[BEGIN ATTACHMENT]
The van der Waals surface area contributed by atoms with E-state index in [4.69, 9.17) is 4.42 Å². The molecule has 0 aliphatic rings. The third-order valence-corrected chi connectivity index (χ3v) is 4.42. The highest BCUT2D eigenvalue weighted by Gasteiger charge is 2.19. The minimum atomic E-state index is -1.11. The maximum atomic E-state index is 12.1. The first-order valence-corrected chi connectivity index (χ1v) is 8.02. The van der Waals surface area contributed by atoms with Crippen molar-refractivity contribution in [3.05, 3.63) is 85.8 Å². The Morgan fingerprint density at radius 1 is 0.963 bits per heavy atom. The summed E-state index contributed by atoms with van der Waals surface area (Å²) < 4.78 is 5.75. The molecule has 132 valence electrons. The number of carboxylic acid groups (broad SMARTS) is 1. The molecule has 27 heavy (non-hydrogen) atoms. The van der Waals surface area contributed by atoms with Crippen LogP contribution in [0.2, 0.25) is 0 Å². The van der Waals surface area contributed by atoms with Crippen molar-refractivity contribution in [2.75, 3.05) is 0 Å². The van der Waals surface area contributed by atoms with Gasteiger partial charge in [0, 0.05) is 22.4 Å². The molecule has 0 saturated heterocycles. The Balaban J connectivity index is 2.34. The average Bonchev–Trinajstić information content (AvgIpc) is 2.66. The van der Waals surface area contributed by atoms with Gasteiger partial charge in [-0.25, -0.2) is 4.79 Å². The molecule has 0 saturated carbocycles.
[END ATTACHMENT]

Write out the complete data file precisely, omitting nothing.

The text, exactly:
The van der Waals surface area contributed by atoms with E-state index in [4.69, 9.17) is 4.42 Å². The molecule has 0 aliphatic rings. The third-order valence-corrected chi connectivity index (χ3v) is 4.42. The highest BCUT2D eigenvalue weighted by Gasteiger charge is 2.19. The minimum atomic E-state index is -1.11. The maximum atomic E-state index is 12.1. The first-order valence-corrected chi connectivity index (χ1v) is 8.02. The van der Waals surface area contributed by atoms with Crippen molar-refractivity contribution in [3.05, 3.63) is 85.8 Å². The Morgan fingerprint density at radius 1 is 0.963 bits per heavy atom. The summed E-state index contributed by atoms with van der Waals surface area (Å²) < 4.78 is 5.75. The molecule has 132 valence electrons. The number of carboxylic acid groups (broad SMARTS) is 1. The molecule has 27 heavy (non-hydrogen) atoms. The van der Waals surface area contributed by atoms with Crippen LogP contribution in [0.2, 0.25) is 0 Å². The van der Waals surface area contributed by atoms with Crippen molar-refractivity contribution in [2.75, 3.05) is 0 Å². The van der Waals surface area contributed by atoms with Gasteiger partial charge in [0, 0.05) is 22.4 Å². The molecule has 0 saturated heterocycles. The Balaban J connectivity index is 2.34. The average Bonchev–Trinajstić information content (AvgIpc) is 2.66. The van der Waals surface area contributed by atoms with Gasteiger partial charge in [-0.25, -0.2) is 4.79 Å². The molecule has 0 saturated carbocycles.